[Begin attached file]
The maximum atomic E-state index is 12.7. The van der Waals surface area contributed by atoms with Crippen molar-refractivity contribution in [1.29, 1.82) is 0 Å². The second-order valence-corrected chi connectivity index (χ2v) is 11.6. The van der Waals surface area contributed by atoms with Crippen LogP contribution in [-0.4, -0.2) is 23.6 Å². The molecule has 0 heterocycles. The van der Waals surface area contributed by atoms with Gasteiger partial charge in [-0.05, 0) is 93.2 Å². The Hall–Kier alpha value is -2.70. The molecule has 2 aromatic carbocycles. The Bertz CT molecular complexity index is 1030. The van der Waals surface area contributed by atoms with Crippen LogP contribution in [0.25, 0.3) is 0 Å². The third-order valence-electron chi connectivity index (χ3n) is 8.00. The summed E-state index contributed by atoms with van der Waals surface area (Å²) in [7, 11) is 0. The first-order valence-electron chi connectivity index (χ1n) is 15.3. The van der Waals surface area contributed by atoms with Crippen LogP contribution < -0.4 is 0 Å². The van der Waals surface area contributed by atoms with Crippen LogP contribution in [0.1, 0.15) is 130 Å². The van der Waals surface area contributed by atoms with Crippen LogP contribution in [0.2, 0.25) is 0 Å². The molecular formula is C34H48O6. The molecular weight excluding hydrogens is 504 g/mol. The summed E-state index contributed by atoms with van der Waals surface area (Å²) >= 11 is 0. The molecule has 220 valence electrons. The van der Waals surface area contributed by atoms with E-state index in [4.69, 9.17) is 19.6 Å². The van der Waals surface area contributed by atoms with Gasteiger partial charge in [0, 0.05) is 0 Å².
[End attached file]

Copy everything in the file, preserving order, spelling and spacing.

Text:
The maximum atomic E-state index is 12.7. The van der Waals surface area contributed by atoms with Crippen molar-refractivity contribution in [1.29, 1.82) is 0 Å². The second-order valence-corrected chi connectivity index (χ2v) is 11.6. The van der Waals surface area contributed by atoms with Crippen LogP contribution in [-0.4, -0.2) is 23.6 Å². The molecule has 0 heterocycles. The van der Waals surface area contributed by atoms with Gasteiger partial charge in [-0.05, 0) is 93.2 Å². The Hall–Kier alpha value is -2.70. The molecule has 2 aromatic carbocycles. The Bertz CT molecular complexity index is 1030. The van der Waals surface area contributed by atoms with Crippen LogP contribution in [0.25, 0.3) is 0 Å². The third-order valence-electron chi connectivity index (χ3n) is 8.00. The summed E-state index contributed by atoms with van der Waals surface area (Å²) in [7, 11) is 0. The first-order valence-electron chi connectivity index (χ1n) is 15.3. The van der Waals surface area contributed by atoms with Crippen LogP contribution < -0.4 is 0 Å². The van der Waals surface area contributed by atoms with Crippen LogP contribution in [0.1, 0.15) is 130 Å². The van der Waals surface area contributed by atoms with Crippen LogP contribution in [0.2, 0.25) is 0 Å². The molecular formula is C34H48O6. The molecular weight excluding hydrogens is 504 g/mol. The summed E-state index contributed by atoms with van der Waals surface area (Å²) >= 11 is 0. The molecule has 220 valence electrons. The van der Waals surface area contributed by atoms with E-state index in [4.69, 9.17) is 19.6 Å². The van der Waals surface area contributed by atoms with Gasteiger partial charge in [0, 0.05) is 0 Å².